• prostate cancer;
  • screening;

Study Type – Therapy (data synthesis)

Level of Evidence 2b

What's known on the subject? and What does the study add?

The efficacy of prostate cancer screening using PSA testing is still being debated, with conflicting results in randomized trials.

The study shows that, even using the hypothesis most favourable to prostate cancer screening with PSA, the net number of years of life does not favour screening.


  • • 
    To evaluate the impact of the implementation a prostate-specific antigen (PSA) screening programme using the European Randomized Study of Screening for Prostate Cancer (ERSPC) results and taking into account the impact of prostate biopsy and over-treatment on mortality.


  • • 
    We used a model based on the number of years of life gained and lost owing to screening, using data reported in the ERSPC.
  • • 
    We conducted a critical evaluation of the ERSPC results and of the Swedish arm of the study.


  • • 
    Accounting for biopsy-specific mortality and for over-treatment, the balance of number of years of life was negative in the ERSPC study, with an estimated loss of 3.6 years of life per avoided death.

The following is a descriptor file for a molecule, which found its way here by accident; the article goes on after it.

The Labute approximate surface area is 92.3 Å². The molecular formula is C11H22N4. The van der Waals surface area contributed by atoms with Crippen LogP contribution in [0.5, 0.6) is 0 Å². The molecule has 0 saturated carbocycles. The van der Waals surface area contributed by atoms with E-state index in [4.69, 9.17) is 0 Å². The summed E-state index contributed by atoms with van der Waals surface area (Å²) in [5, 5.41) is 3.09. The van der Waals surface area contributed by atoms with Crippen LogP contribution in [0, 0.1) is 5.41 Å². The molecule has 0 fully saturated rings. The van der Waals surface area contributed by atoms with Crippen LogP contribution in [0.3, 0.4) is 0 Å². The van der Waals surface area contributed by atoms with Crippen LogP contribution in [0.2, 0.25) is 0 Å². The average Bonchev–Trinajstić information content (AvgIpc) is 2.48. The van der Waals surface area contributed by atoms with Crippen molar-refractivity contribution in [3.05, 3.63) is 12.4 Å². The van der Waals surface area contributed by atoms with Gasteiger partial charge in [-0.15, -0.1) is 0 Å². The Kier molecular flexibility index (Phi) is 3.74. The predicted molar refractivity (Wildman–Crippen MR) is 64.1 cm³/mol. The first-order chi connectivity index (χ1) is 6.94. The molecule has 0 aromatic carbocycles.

• • 
    The number of years of life becomes positive (real gain) only when fewer than 666 screened individuals are required to avoid one death.
  • • 
    We found that in the Swedish arm of the ERSPC there was a biopsy rate of 40% compared with 27% in the ERSPC overall. The over-treatment rate was also greater with 4.1% compared with 3.4% overall.
  • • 
    For the last 20 years, there has been a marked difference in prostate cancer-specific mortality between Sweden and the rest of Europe: in 2005, for the age group 65–74 the rate was 140 per 100 000 person years in Sweden and ∼80 per 100 000 for the rest of Europe.


  • • 
    Overall, PSA testing in Europe is associated with a loss in years of life and should thus not be recommended.